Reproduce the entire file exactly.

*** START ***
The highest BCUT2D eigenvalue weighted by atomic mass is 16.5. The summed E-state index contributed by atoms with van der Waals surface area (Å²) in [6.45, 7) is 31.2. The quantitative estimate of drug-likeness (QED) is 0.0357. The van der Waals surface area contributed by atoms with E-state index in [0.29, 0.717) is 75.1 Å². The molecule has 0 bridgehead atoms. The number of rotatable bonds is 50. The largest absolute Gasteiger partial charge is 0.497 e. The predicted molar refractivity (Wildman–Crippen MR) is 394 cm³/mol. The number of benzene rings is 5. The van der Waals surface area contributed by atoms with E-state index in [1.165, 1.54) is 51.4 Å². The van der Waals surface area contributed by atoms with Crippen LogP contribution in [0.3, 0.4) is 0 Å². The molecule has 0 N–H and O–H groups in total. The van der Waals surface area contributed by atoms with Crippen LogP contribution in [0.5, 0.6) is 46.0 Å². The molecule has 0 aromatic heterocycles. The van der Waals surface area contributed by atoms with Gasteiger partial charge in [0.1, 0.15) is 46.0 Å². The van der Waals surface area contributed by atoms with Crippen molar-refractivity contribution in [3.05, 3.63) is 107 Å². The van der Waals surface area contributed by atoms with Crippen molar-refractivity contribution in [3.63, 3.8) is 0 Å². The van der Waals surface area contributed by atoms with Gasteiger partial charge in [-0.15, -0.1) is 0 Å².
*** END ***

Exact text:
The highest BCUT2D eigenvalue weighted by atomic mass is 16.5. The summed E-state index contributed by atoms with van der Waals surface area (Å²) in [6.45, 7) is 31.2. The quantitative estimate of drug-likeness (QED) is 0.0357. The van der Waals surface area contributed by atoms with E-state index in [0.29, 0.717) is 75.1 Å². The molecule has 0 bridgehead atoms. The number of rotatable bonds is 50. The largest absolute Gasteiger partial charge is 0.497 e. The predicted molar refractivity (Wildman–Crippen MR) is 394 cm³/mol. The number of benzene rings is 5. The van der Waals surface area contributed by atoms with E-state index in [1.165, 1.54) is 51.4 Å². The van der Waals surface area contributed by atoms with Crippen LogP contribution in [0.3, 0.4) is 0 Å². The molecule has 0 N–H and O–H groups in total. The van der Waals surface area contributed by atoms with Crippen LogP contribution in [0.5, 0.6) is 46.0 Å². The molecule has 0 aromatic heterocycles. The van der Waals surface area contributed by atoms with Gasteiger partial charge in [0.1, 0.15) is 46.0 Å². The van der Waals surface area contributed by atoms with Crippen molar-refractivity contribution in [3.05, 3.63) is 107 Å². The van der Waals surface area contributed by atoms with Crippen molar-refractivity contribution in [3.63, 3.8) is 0 Å². The van der Waals surface area contributed by atoms with Gasteiger partial charge in [-0.15, -0.1) is 0 Å².